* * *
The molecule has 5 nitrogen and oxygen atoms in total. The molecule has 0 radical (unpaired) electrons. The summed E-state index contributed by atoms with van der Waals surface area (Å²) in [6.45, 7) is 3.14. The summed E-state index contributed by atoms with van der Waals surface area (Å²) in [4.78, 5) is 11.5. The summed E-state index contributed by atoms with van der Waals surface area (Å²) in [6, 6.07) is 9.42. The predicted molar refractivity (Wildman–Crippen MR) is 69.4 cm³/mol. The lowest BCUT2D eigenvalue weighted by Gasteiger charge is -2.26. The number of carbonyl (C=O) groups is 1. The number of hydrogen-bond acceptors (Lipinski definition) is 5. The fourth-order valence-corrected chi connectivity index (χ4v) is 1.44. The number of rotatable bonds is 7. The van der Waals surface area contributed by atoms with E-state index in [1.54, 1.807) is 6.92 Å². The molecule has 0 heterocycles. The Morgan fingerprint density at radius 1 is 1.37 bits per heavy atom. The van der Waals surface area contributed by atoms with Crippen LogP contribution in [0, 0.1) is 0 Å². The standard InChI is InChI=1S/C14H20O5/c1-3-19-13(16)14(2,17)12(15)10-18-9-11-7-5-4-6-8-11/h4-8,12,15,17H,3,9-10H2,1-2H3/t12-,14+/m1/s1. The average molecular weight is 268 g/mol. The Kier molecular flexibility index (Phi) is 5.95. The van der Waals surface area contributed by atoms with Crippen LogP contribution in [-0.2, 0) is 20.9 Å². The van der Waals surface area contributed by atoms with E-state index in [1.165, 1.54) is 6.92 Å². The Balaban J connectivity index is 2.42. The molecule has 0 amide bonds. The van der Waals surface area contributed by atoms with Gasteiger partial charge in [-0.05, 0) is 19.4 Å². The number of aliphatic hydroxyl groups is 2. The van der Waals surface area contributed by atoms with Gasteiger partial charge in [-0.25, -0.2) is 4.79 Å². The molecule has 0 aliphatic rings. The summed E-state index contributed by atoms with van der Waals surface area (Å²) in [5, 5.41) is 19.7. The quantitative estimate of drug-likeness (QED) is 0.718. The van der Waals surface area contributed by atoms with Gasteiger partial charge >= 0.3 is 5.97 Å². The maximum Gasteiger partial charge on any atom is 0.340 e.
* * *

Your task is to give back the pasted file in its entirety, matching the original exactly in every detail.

The molecule has 5 nitrogen and oxygen atoms in total. The molecule has 0 radical (unpaired) electrons. The summed E-state index contributed by atoms with van der Waals surface area (Å²) in [6.45, 7) is 3.14. The summed E-state index contributed by atoms with van der Waals surface area (Å²) in [4.78, 5) is 11.5. The summed E-state index contributed by atoms with van der Waals surface area (Å²) in [6, 6.07) is 9.42. The predicted molar refractivity (Wildman–Crippen MR) is 69.4 cm³/mol. The lowest BCUT2D eigenvalue weighted by Gasteiger charge is -2.26. The number of carbonyl (C=O) groups is 1. The number of hydrogen-bond acceptors (Lipinski definition) is 5. The fourth-order valence-corrected chi connectivity index (χ4v) is 1.44. The number of rotatable bonds is 7. The van der Waals surface area contributed by atoms with E-state index in [1.54, 1.807) is 6.92 Å². The molecule has 0 heterocycles. The Morgan fingerprint density at radius 1 is 1.37 bits per heavy atom. The van der Waals surface area contributed by atoms with Crippen LogP contribution in [0, 0.1) is 0 Å². The standard InChI is InChI=1S/C14H20O5/c1-3-19-13(16)14(2,17)12(15)10-18-9-11-7-5-4-6-8-11/h4-8,12,15,17H,3,9-10H2,1-2H3/t12-,14+/m1/s1. The average molecular weight is 268 g/mol. The Kier molecular flexibility index (Phi) is 5.95. The van der Waals surface area contributed by atoms with Crippen LogP contribution in [-0.2, 0) is 20.9 Å². The van der Waals surface area contributed by atoms with E-state index in [1.165, 1.54) is 6.92 Å². The Balaban J connectivity index is 2.42. The molecule has 0 amide bonds. The van der Waals surface area contributed by atoms with Gasteiger partial charge in [-0.05, 0) is 19.4 Å². The number of aliphatic hydroxyl groups is 2. The van der Waals surface area contributed by atoms with Gasteiger partial charge in [-0.25, -0.2) is 4.79 Å². The molecule has 0 aliphatic rings. The summed E-state index contributed by atoms with van der Waals surface area (Å²) in [5, 5.41) is 19.7. The quantitative estimate of drug-likeness (QED) is 0.718. The van der Waals surface area contributed by atoms with Gasteiger partial charge >= 0.3 is 5.97 Å². The maximum Gasteiger partial charge on any atom is 0.340 e.